I'd bought it cos I thought commercial rents for prime office space wld increase and that Goldman Sachs bought into it. But it turned out that it was reported wrongly and that Goldman Sachs did not buy the shares. And subsequently other reports mentioned that Keppel REIT has high gearing etc. I've only recently started investing so I got quite confused with the conflicting reports and don't know how to assess... :(

AK71 said...

Hi fhs,

If you based your decisions on the research of others, then, it could explain your confusion.

Anyway, you want to ask some questions.

First, are REITs good investments for you? Understand what they are and what they can do for you. I have plenty of blog posts on REITs in the right sidebar. Take a look. :)

If REITs are what you want, then, for a start, look at the annualised DPU, the distribution yield, how sustainable is this? You think there is going to be income growth? Why? Are leases coming up for renewal? Are current leases at below market prices?

Also, the gearing level, interest cover ratio and NAV/unit need a look at.

Of course, there is much more to learn. This doesn't quite cut it. :)

Finally, please understand that difference between price and value. If you do all the things right, you won't be too affected by price fluctuations. Peace of mind is priceless.

AK71 said...

Roy Ling, managing director at RL Capital Management, said: "Singapore REITs went up almost 70 per cent in 2012. This year they're still up but last month they pulled back about 10 per cent on average. This is due mainly to a fear of rising interest rates due to US pulling back on quantitative easing.


“We've seen long-term bond yields rising but now it's a bit more uncertain over what happens to interest rates. Our view is that any pull back in interest rates would likely be more backdated rather than in the near term. So if there is any pull back in REIT prices, it will present a pretty good opportunity to buy if you're able to hold the REIT for at least 12 to 24 months."


With increasing uncertainty in the markets and more REITs anticipated to list experts say REIT managers must be able to demonstrate the growth potential of the trust.


These include highlighting plans to increase net income from the REIT assets in coming years.


CNA, 6 June 2013.

EastCoastLife said...

Last week was my first time buying REITs after reading your blog posts. But I sold them after friends warned me about the possible interest rate hike. I bought First, Sabana and Cambridge. Now, I wait and see first before buying REITs.

AK71 said...

Hi ECL,

I hope you made some pocket money selling the REITs you bought last week. :)

Well, your friends are probably right about interest rates. After all, with rates so low, the chances are higher that they will go up one day. When exactly? That is harder to answer. ;)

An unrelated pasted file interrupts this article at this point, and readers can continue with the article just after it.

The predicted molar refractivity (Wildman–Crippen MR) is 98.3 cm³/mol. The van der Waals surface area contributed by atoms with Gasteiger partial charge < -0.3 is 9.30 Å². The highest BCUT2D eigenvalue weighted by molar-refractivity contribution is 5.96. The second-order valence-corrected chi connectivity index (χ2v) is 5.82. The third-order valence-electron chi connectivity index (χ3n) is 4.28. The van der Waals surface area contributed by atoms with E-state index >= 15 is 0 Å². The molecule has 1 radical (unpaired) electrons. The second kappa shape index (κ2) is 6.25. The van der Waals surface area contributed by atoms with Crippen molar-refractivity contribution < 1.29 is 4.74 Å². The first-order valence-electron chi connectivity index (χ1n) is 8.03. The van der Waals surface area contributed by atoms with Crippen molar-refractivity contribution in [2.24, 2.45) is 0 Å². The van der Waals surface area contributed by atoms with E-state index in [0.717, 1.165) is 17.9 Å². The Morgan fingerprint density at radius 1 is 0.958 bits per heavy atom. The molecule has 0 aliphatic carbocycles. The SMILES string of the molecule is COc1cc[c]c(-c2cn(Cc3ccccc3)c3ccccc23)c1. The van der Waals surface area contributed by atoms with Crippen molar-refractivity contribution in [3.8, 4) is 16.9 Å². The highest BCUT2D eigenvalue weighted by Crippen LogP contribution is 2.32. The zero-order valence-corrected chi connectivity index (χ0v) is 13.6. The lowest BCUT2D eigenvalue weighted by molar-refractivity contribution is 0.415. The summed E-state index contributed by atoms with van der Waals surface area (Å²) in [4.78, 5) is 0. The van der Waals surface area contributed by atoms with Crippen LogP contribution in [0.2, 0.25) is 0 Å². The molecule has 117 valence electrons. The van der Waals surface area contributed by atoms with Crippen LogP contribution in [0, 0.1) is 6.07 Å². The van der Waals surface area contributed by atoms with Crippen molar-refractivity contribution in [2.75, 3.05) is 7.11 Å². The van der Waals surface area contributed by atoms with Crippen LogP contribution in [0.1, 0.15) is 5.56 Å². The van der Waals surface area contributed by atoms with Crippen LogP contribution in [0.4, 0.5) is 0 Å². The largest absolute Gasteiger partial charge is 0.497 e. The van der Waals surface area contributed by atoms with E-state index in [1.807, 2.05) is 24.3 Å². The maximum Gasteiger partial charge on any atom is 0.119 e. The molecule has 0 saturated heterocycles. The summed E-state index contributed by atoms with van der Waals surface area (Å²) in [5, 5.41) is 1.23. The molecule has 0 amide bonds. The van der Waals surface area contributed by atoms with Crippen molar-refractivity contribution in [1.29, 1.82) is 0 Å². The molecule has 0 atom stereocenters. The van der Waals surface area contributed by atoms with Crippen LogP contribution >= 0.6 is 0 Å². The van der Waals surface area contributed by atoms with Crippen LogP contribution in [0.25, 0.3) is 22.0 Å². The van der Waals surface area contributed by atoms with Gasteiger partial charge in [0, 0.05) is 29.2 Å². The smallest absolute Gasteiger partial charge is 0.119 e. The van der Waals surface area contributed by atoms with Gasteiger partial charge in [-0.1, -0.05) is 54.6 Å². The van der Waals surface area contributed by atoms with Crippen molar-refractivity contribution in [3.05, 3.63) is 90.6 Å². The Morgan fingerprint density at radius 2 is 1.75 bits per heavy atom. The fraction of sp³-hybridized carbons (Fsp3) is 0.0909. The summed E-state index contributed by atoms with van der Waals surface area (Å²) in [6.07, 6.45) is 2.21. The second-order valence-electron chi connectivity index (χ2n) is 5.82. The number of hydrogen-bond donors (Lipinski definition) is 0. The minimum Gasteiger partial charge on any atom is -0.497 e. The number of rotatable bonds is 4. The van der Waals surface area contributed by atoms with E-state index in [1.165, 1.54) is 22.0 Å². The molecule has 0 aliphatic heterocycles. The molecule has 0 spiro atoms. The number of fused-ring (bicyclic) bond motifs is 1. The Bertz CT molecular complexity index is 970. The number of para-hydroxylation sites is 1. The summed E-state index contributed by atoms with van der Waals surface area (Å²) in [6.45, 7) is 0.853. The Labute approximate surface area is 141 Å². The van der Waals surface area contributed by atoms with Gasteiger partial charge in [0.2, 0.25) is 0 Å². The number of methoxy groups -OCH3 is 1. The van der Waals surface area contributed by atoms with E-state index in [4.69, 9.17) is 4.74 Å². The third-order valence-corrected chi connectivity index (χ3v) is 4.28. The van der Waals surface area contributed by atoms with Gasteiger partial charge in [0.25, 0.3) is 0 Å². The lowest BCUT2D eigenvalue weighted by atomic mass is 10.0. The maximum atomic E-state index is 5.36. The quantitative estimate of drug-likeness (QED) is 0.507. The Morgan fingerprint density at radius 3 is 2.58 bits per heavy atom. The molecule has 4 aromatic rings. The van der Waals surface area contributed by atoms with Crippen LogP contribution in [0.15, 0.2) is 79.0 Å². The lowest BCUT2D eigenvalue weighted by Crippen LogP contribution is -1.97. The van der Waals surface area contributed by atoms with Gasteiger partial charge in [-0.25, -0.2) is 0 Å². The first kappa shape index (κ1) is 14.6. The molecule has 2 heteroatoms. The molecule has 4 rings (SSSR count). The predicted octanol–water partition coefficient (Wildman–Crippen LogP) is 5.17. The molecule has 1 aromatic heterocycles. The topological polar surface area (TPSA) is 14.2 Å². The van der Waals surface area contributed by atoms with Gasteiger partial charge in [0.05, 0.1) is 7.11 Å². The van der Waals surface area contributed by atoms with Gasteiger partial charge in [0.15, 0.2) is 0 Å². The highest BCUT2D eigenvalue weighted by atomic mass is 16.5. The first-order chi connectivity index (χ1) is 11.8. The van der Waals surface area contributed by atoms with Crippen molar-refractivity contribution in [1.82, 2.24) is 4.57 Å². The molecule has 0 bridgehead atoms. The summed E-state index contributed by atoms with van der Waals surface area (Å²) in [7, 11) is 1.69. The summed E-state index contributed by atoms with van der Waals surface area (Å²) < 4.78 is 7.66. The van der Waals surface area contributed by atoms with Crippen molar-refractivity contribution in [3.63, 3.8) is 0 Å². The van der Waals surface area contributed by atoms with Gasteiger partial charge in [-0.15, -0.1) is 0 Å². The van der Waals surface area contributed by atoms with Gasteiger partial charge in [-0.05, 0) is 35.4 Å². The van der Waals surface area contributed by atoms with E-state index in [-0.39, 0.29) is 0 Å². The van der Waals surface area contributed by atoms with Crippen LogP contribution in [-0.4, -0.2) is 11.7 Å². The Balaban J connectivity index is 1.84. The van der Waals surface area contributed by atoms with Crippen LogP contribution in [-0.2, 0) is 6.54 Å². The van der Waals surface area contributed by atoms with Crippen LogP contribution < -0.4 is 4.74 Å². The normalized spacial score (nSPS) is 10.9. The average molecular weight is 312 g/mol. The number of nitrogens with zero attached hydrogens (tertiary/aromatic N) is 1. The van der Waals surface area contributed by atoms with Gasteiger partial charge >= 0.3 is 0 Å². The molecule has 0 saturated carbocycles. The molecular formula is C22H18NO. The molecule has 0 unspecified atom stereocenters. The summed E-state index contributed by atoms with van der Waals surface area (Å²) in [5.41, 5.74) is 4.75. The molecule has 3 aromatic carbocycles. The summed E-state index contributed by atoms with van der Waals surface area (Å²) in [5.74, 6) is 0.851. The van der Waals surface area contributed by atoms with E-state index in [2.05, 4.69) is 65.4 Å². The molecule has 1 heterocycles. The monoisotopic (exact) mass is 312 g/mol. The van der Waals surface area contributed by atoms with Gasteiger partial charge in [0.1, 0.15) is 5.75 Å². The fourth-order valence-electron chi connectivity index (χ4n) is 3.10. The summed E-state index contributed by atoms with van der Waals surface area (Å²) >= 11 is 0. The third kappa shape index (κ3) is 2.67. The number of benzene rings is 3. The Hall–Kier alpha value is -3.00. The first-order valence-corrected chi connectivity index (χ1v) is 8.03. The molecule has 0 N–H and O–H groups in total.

So, I always say we should adopt a pragmatic approach. Don't be too optimistic or pessimistic.

People who are too pessimistic would keep cash and wait for the next big crash before venturing back into stocks, REITs included. In the meantime, they see their wealth eroded by inflation.

People who are too optimistic would be almost fully invested. They could be caught in a bad way if the tide should turn against them.

EastCoastLife said...

Yes, I made some money to buy the Magnum ice-creams. haha.....

I should treat you to one for the tips. :)

You got Facebook?

AK71 said...

Hi ECL,

Yup, I do. My Facebook moniker is "Assi AK". :)

I think I provided a link in this blogpost: City Harvest Church: A personal account.

June-licious said...

Hi, sorry as this is a pretty random comment. Just want to know how did you manage to get the tools to get the retracement line as I am unable to do so in the same software you have posted.

Btw, can share some views on Singland, UOL and OUE? Noted that these are pretty deep value property counters =).

Thanks for your advice.

AK71 said...

Hi June,

I suppose you are referring to the Fibo retracement lines? Er, this is definitely available if you are using ChartNexus. I can only suggest that you try mousing over the different drawing options and you will definitely find it.

As for what I think of the three property counters you mentioned, I don't know them well enough to say anything. However, if your research shows that they are deeply undervalued, then, their stocks should be good to buy. ;)

Ray said...

Wow AIMS price is dropping like flies... any thoughts AK?

btw, i sent you a friend request on Facebook. Ray = Raymond Chiam.

AK71 said...

Hi Ray,

I am clueless on this one. Well, then again, I am clueless about price movements most of the time. ;p

I will check my Facebook account later. :)

Ray said...

thanks for adding me.. now we are officially friends... or are we? lol

never knew any friends with one dollar coin face. ;p

AK71 said...

Hi Ray,

Of course we are friends. :)

Er, it is not a $1 coin. -.-"

Ray said...

oh!? It's a gold coin!! lol. never looked at it closely before... always thought you like our SG $1 coin so much. haha, my bad.

AK71 said...

Hi Ray,

Haha... Yup. Well, it is only after you mentioned it that I thought it might look like the old $1 coin if we just glance quickly at it. ;p